For the second straight year, the US Center for Disease Control has downgraded American Life Expectancy Rates. The last two years of the Obama Administration saw a drop of nearly one year aggregated from national death statistics.
The CDC listed drug-related deaths as a major cause of the decline. This category was the 3rd leading cause of premature death (behind heart disease and cancer); up from 4th in 2015 and 5th in 2012. The Obama Administration denied there was any serious problem with narcotic addiction; but to put this in perspective, the US hasn't seen a three-year decline in Life Expectancy since the Spanish Influenza Epidemic of 1918-1920. That was the most fatal global epidemic since the Black Plague of 1347-1350.
The largest demographic measured by the CDC was in 25-34 age group, which rose 11% over 2015. Narcotic overdoses were the leading cause of death and had risen 50% since 2014 alone. About 140 Americans die of overdoses every day. This is a higher figure than US fatalities incurred during the entire Korean War. Two-thirds of these were prescription opioids; primarily Fentanyl, Oxycodone, and Tramadol. And, since the new Administration began its crackdown, we're seeing that many of the people were turned on involuntarily by corrupt physicians and pharmacists.
President Trump declared a National Health Emergency in 2017 to address the problem. The Administration has made some significant progress in breaking the supply-chains for these drugs as well as extending drug-treatment programs. In December, Trump repealed an Obama-Era regulation which prohibited emergency personnel from possessing and administering antitoxins. Previously, overdose cases had to be transported to a medical facility to receive treatment. The new rule allows for immediate treatment.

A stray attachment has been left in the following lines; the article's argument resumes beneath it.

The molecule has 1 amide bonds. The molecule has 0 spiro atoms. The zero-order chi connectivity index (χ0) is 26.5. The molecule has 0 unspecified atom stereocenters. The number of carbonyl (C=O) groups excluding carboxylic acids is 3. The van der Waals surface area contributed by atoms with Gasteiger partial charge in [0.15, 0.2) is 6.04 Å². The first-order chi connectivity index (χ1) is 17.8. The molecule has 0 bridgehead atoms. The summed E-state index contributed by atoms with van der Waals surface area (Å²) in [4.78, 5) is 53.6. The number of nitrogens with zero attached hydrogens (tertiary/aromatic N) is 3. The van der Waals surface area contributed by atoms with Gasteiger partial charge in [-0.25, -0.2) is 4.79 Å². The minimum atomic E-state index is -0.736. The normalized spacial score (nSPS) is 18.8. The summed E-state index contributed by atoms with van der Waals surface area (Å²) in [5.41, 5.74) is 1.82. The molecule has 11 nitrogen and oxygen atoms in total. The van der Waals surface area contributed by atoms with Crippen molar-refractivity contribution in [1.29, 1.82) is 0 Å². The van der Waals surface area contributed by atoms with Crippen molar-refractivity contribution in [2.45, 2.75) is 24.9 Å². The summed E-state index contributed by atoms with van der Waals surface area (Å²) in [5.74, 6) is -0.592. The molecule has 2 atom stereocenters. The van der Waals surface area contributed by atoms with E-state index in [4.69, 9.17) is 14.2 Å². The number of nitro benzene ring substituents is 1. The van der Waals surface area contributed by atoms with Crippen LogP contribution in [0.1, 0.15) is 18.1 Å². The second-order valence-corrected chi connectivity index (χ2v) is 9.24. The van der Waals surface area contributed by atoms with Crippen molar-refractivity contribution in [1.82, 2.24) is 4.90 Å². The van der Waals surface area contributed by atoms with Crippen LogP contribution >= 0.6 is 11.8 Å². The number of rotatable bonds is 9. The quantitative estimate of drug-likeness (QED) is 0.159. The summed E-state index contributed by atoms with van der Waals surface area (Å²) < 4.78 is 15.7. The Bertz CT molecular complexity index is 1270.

The biggest component that the US has faced when dealing with narcotics has always been from the demand side. The Reagan Administration began a fairly successful program of anti-drug education. But Democrat and RINO Administrations elevated it to a 'Drug War' which was largely a failure. Obama's Administration took a head-in-the-sand approach and mostly dropped the problem onto state and local officials. Local governments either followed Obama's example and denied the problem, or conversely, made a spirited attempt to stop it. Usually though the latter were overwhelmed by the sheer magnitude of the addiction rates.
Thus, the demand-side of the narcotics epidemic is really at the center of the issue. It's a double-edged problem because at a certain point a chronic addict loses control of his will power. This is why Trump's proposals have a good chance of success. They cover all three aspects: education, enforcement, and treatment. Trump's approach is much more humane than the Bush/Clinton policies in that users are helped instead of incarcerated; the latter reserved for the distributors and traffickers. It is also an improvement over the Reagan policies in that it takes proactive measures.
Hopefully, then, 2017 statistics will show a reversal in these trends. It was another social problem of the Deep State Era that went unchecked.